He explained that he is not particularly interested in writing, but that he has opinions and enjoys making points. The five-paragraph essay lets him do that quickly and effortlessly. The science teacher says that the five-paragraph essay was not drilled into him, and that he only really discovered its benefits in college. It’s then that he became a fan.
The science teacher showed me a number of his posts, and they would not have jumped out at me as being five-paragraph essays. In fact, he wrote posts that were four, six, and eight paragraphs also. Apparently, the teacher likes five-paragraph thinking as much as he likes the five-paragraph essay. In short, he just likes to make points and provide proof that his points are valid. He considers the five-paragraph essay to be the backbone of his writing. He says that people take his comments and opinions seriously, and that he is even a trusted authority in some places he posts. It seems that his readers focus on the points he makes and not the fact that he is using five-paragraph thinking.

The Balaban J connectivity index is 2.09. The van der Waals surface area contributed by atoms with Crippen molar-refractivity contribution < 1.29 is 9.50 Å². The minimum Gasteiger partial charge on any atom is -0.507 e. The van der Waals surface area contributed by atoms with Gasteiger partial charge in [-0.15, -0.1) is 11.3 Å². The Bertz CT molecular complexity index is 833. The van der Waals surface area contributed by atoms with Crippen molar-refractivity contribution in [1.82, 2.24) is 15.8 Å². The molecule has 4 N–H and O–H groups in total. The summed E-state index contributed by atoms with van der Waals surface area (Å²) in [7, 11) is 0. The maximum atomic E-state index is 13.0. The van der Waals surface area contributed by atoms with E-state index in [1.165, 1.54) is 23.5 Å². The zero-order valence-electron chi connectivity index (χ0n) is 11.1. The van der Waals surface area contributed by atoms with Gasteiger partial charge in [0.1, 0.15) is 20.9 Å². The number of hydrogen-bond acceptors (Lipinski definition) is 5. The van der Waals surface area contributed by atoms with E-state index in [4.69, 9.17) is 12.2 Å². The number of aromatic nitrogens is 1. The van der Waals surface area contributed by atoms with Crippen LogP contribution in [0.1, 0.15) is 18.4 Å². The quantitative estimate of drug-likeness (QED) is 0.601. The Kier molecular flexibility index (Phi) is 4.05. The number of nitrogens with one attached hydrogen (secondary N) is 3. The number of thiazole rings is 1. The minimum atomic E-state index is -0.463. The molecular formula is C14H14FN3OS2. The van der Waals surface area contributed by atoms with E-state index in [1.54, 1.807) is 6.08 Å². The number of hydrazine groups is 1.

A Final Note
The first step in making a person love to write is to make the person a competent writer. That opens the door and the mind to more possibilities. As teachers our job is not just to teach the students who love to write, but also to teach the students who are afraid to write or who don’t like to write.
The five-paragraph essay is a teaching tool. Most criticism of the five-paragraph essay comes down to its overuse, along with a dogmatic approach to using it in the classroom. Personally, I agree with much of that criticism. The five-paragraph essay is a means to an end, not an end in itself.